objective is to generate audience ratings and share and contribute to

successful selling of its airtime.

Poster advertising for the comedy programme, Drop the Dead Donkey, gave

BMP4 a rare opportunity to examine what advertising could do. Drop the

Dead Donkey was not new, it had had four previous seasons, five repeat

series and in the autumn season there had already been three episodes

before the posters went up.

The programme’s target audience is ABC1 16- to 44-year-old adults.

Posters are particularly relevant to this audience as this group does

not spend many hours watching TV. They go out a lot and are not as

exposed to on-air trailers as much as other audience groups.

The 1,094 posters went up on 16 October last year for two weeks. When

they first went up, the ABC1 16 to 44 ratings for episode four rose by

399,500 from 1.85 million to 2.3 million and the share rose by 7.5

points from 23.5 per cent to 31 per cent. In fact, the programme

attained its highest ABC1 16 to 44 audience share during the advertising



Product: Drop the Dead Donkey

Agency: BMP4

Client: Wendy Lanchin, head of advertising, Channel 4

Account Director: Sarah Myland

Media Director: Mike Bambrick

Account Planner: Liz Boothby

Creative Director: Alistair Proctor

Art Director: Richard Lovell

Copywriter: Martin Cox

Typographer: Richard Lovell

Photographer: Rory Carnegie



Madame Tussaud’s is one of London’s top attractions. Its target audience

is extraordinarily diverse, drawn from more than 40 countries worldwide.

The most important division to be made is between UK residents and

overseas visitors.

For many foreign visitors, Madame Tussaud’s is usually on the list of

places to visit while in London. Domestic residents, however, retain

certain deeply embedded negative perceptions of the attraction,

regarding it as a rather old-fashioned and boring institution.

Consequently, the overall objective of the advertising was simple - to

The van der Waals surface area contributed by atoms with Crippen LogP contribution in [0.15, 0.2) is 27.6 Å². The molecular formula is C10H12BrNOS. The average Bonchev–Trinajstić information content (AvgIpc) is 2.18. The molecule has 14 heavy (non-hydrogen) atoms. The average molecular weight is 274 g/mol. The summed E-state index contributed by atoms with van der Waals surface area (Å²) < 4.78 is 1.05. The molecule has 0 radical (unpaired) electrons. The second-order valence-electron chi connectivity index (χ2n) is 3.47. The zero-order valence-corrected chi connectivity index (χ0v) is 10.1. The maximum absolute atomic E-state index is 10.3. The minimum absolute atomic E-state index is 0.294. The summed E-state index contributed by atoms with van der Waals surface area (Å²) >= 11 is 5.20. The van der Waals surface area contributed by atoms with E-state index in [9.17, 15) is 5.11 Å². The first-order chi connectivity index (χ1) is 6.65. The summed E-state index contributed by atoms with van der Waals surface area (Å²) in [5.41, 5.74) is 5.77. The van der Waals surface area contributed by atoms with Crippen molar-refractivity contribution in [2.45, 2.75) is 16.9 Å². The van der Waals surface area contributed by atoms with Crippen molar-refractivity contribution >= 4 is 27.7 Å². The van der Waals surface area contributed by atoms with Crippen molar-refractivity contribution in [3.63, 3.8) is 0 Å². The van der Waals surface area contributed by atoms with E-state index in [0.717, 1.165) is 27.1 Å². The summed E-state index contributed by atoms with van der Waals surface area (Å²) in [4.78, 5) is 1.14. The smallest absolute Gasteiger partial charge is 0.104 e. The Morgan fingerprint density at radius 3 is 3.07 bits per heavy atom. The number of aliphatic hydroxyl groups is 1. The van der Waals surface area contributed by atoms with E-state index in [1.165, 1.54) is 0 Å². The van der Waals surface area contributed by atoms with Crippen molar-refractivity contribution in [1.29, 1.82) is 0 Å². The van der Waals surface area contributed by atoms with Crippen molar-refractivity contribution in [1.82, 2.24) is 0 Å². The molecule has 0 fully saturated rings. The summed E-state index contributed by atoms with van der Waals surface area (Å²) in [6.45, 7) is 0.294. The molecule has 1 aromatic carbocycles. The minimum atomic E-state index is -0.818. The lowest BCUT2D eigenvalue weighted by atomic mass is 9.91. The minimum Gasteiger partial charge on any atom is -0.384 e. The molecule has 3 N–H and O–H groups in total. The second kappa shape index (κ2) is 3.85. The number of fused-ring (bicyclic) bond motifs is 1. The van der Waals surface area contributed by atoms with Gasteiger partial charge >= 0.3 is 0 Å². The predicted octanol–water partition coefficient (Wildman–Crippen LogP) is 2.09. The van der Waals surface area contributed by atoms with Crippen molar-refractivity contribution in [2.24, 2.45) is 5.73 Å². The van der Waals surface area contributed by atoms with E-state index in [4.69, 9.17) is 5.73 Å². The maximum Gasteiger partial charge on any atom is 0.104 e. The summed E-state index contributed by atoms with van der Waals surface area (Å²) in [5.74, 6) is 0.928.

increase the volume of visitors year on year, using a very small


The agency decided the advertising should try to replicate the kinds of

conversations - lively, gossipy and funny - that visitors had exchanged

with each other when they were at the exhibition. Posters were the

perfect medium for this. Not only did they reach both the target

audiences, but they enabled the agency to make bold and very public

statements that would stimulate interest in Madame Tussaud’s.

The long-term drive was launched in July 1994 and there are strong signs

that the campaign is working. Visits were up 4 per cent in 1996 over

1995; individual visitors from London were up 53.5 per cent in the first

part of 1997 over the same period in 1996. And, according to the TDI

Visitors to London survey, 35 per cent of London visitors were aware of

the campaign.


Product: Madame Tussaud’s

Agency: J. Walter Thompson

Client: Nancy McGrath, head of

marketing, Madame Tussaud’s

Account Director: Angus Fear

Media Director: Charlotte Khan

(Manning Gottlieb Media)

Account Planners: Ian Leslie, Bridget Angear

Creative Director: Jaspar Shelbourne

Art Director: Paul White

Copywriter: Trevor De Silva

Photographers: Malcolm Venville, Dean Marsh